#MOTHERFUCKINGHOOD

vor 1 month

INTERVIEW WITH CLAUDE DE DEMO, ACTRESS OF #MOTHERFUCKINGHOOD

The reality of motherhood rarely corresponds to the ideas conveyed by culture and language. The image of the ideal mother, selfless, patient and always happy, does not exist in this form. Rather, motherhood becomes a stress test for society: on the one hand, mothers are needed as unconditional providers, but on the other hand, as working women, they cannot be spared. Mothers’ efforts often remain invisible, while they sacrifice not only their energy but also their financial resources. Especially when a new generation of women decides against motherhood, it becomes clear how fragile this ideal is. “#Motherfuckinghood” is a collage that reflects on the experience of motherhood.

Mirjam Wählen documented the rehearsals for #Motherfuckinghood in Berlin in January and photographed Claude De Demo in her costumes after the premiere in the studio. Costume design by Julia Hansen 

What is “#motherfuckinghood” all about? 
And why is it so relevant right now?
#motherfuckinghood is a collage about experiences of motherhood.
Our theater evening is about the compatibility of work and motherhood, about discrimination against mothers in the labor market, about nannies and the devaluation of motherhood for certain women, about the unequal distribution of care work within families but also in society. We look at the cult of the ‘perfect mother’. Who does it serve, where does it come from and what happens to mothers who are doubly discriminated against? We looked at the injustice in the income ratio between mothers and fathers in Germany, violence during childbirth and the question of what would happen if women went on a care and reproduction strike overnight. It is about education, raising sons, shame, feelings of guilt, anger and that the upheaval will never happen without men. 

According to the latest studies, the birth rate in Germany has fallen significantly over the last two years. Fertility levels are the lowest they have been since 2009. There are many reasons for this. On the one hand, the coronavirus pandemic, the global political situation and the climate crisis are having a significant impact on the birth rate, while on the other, the political and economic conditions for women and mothers are poor. Women are thinking about their lives from the back more often than before. A lack of daycare places, few all-day school options, a shortage of nursery nurses and teachers, work-life balance, professional disadvantages due to interruptions in education or employment, career setbacks, financial dependence on a partner, housing shortages, part-time work, poverty in old age, discrimination against mothers in everyday working life, pension gaps – all of these factors influence the decision and cause the birth rate to fall. Experts warn of considerable economic and social consequences.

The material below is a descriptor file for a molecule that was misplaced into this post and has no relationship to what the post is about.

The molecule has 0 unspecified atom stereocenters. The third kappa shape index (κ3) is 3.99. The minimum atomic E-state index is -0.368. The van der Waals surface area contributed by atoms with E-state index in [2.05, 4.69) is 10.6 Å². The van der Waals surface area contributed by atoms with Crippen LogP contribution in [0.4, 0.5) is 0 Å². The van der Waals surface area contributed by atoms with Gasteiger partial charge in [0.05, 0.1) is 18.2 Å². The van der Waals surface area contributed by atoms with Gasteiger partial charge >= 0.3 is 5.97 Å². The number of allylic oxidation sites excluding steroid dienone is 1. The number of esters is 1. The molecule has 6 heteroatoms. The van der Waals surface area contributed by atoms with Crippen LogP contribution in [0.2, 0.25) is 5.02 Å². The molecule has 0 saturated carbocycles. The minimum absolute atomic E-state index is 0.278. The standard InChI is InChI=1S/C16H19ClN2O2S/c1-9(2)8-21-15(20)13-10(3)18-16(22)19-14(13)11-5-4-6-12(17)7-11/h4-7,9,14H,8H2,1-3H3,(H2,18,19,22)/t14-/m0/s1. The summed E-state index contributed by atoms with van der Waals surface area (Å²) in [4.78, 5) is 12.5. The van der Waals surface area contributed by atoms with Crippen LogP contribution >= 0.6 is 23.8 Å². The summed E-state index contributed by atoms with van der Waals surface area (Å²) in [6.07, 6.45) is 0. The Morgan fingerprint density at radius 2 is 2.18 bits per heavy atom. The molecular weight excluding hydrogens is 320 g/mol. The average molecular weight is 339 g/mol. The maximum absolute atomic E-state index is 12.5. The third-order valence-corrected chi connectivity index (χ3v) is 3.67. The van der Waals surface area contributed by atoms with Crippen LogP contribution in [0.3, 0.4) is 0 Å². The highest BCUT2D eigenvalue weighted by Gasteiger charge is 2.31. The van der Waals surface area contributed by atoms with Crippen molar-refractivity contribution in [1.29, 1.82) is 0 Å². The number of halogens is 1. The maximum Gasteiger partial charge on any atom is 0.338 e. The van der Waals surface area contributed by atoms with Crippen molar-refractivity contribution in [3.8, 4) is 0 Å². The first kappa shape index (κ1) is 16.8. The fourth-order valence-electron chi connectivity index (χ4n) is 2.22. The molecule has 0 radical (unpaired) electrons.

How can we as a society help to ensure that mothers no longer have to feel ashamed when they are unhappy or feel overwhelmed, how can we find more support and solidarity for mothers?
By stopping idealizing motherhood.  By recognizing structural problems and not individualizing them.
By stopping blaming the ‘overwhelmed’ mother and shaming her when she speaks openly about her feelings. By stopping judging as a society instead of listening and helping. Help is the only thing mothers need in this case. It’s actually quite simple, but in our capitalist, performance-oriented, self-optimizing society it seems to be a huge task. We get scared when the image of the perfect mother is challenged, but unfortunately not scared enough to help. ‘It takes a village’ to raise children, they say, but where is the village? Our mindset has to change. 

We can probably only do this by creating new role models, by mothers stepping out of invisibility and speaking up. By expressing our anger and resentment about structural injustice instead of remaining silent and functioning. By networking, forming bonds, full of honesty. By questioning our system. By thinking socially, more collectively, more supportively. By no longer allowing ourselves to be isolated and isolated. By breaking down taboos and creating protected spaces. By demonstrating more cohesion among us women. There is no need for comparisons. By making invisible care work visible, remunerating it and thus giving it value. By realizing that the private sphere is political.

What do you hope that “#Motherfuckinghood” will achieve in the audience and what changes do you want to initiate through this play?
I get more letters and messages than ever from audience members after this performance.
Most of them thank me and write that they don’t feel so alone anymore since they saw the evening. One woman wrote about the ‘solidarity in the auditorium through the shared laughter and tears’. The evening hits a nerve. It shows what and how motherhood can really be, it doesn’t sugarcoat, it doesn’t exclude but tries to create a connection, it accuses, it is angry and sad but also very funny. Get out of the feeling of guilt! This obviously touches and affects many audience members, because the response is enormous. I actually wish that evenings like #motherfuckinghood were obsolete. That we no longer need them, that the evening is no longer relevant, that would be my goal. Well, I think we’ll be playing the evening for a very long time.